By JAMILA RIZVI
For my eighth birthday I wanted roller-skates.
For me, those roller skates were a representation of everything that was cool. In fact, I hadn’t really made any plans for my life after the day I would become the proud owner of The Roller Skates. White roller skates to be precise – with white laces and blue wheels. Once I had them, my life would be complete.
I had wanted them forever (okay, maybe a year, less?) But my unusually cruel and harsh parents insisted that I learn to ride my bike before I got yet another piece of sporting equipment that I wouldn’t use. Meanies.
The problem was that I wasn’t the most confident of little kids. Especially when it came to anything where there was even a remote possibility that I could get hurt.
I was the five-year-old that stood at the top of the water-slide for half an hour, generously letting other kids go in front of me, waiting for a gap in the line so I could climb back down the stairs without anyone noticing – too scared to go down the actual slide.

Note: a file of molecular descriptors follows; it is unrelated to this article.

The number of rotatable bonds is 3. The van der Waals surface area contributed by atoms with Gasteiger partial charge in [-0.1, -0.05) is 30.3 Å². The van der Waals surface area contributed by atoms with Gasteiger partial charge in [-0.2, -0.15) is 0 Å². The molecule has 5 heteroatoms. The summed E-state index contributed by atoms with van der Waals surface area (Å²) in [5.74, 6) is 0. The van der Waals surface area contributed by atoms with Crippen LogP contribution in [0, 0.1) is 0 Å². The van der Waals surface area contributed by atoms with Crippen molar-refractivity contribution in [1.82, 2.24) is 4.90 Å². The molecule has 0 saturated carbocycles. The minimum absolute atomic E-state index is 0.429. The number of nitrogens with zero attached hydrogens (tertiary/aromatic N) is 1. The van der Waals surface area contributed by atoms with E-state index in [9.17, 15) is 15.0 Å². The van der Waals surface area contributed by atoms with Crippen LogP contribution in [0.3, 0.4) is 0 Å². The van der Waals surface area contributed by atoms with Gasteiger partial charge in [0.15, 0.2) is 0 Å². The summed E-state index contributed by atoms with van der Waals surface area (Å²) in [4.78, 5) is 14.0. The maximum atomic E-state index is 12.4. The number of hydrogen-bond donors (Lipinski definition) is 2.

I was scared of heights. I was scared of being hit in the face by a ball. I was scared of the snow. I was scared of diving into a pool, in case I hit my head on the bottom. And I was terrified of learning to ride my bike. But you see, I had to do it. I had to. The Roller Skates depended on it.
We had been practicing on the school oval for hours, with he and my mum taking turns at pushing me. Poor mum, after almost breaking her back from bending over and holding the seat of the bike, while she pushed it along had finally had enough and taken my little sister home. My dad persevered.
For a dad who was sports mad and when it came to anything athletic had essentially no fear – it must have been tough pushing his prissy little daughter around all day and night. I still remember saying again and again ‘don’t let go dad, don’t let go’ because I honestly believed that the end was nigh for me if I was left to pedal alone. The harshness of the grassy landing that awaited me when the bike inevitably tipped, would surely spell my DOWNFALL.